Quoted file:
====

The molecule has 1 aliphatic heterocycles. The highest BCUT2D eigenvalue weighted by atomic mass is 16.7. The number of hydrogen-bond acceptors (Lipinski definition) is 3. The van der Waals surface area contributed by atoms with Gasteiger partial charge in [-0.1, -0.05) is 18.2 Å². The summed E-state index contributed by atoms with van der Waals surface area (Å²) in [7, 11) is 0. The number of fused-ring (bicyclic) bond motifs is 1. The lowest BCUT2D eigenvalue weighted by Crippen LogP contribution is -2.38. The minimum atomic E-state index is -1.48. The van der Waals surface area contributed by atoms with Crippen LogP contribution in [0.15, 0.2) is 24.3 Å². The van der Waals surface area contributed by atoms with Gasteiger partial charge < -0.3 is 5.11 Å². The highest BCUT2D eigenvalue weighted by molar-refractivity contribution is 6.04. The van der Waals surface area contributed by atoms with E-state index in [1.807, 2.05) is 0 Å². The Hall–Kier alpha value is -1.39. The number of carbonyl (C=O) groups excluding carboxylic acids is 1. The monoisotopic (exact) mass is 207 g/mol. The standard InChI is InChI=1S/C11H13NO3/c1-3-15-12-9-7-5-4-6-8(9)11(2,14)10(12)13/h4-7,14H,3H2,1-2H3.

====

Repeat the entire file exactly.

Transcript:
The molecule has 1 aliphatic heterocycles. The highest BCUT2D eigenvalue weighted by atomic mass is 16.7. The number of hydrogen-bond acceptors (Lipinski definition) is 3. The van der Waals surface area contributed by atoms with Gasteiger partial charge in [-0.1, -0.05) is 18.2 Å². The summed E-state index contributed by atoms with van der Waals surface area (Å²) in [7, 11) is 0. The number of fused-ring (bicyclic) bond motifs is 1. The lowest BCUT2D eigenvalue weighted by Crippen LogP contribution is -2.38. The minimum atomic E-state index is -1.48. The van der Waals surface area contributed by atoms with Crippen LogP contribution in [0.15, 0.2) is 24.3 Å². The van der Waals surface area contributed by atoms with Gasteiger partial charge < -0.3 is 5.11 Å². The highest BCUT2D eigenvalue weighted by molar-refractivity contribution is 6.04. The van der Waals surface area contributed by atoms with E-state index in [1.807, 2.05) is 0 Å². The Hall–Kier alpha value is -1.39. The number of carbonyl (C=O) groups excluding carboxylic acids is 1. The monoisotopic (exact) mass is 207 g/mol. The standard InChI is InChI=1S/C11H13NO3/c1-3-15-12-9-7-5-4-6-8(9)11(2,14)10(12)13/h4-7,14H,3H2,1-2H3.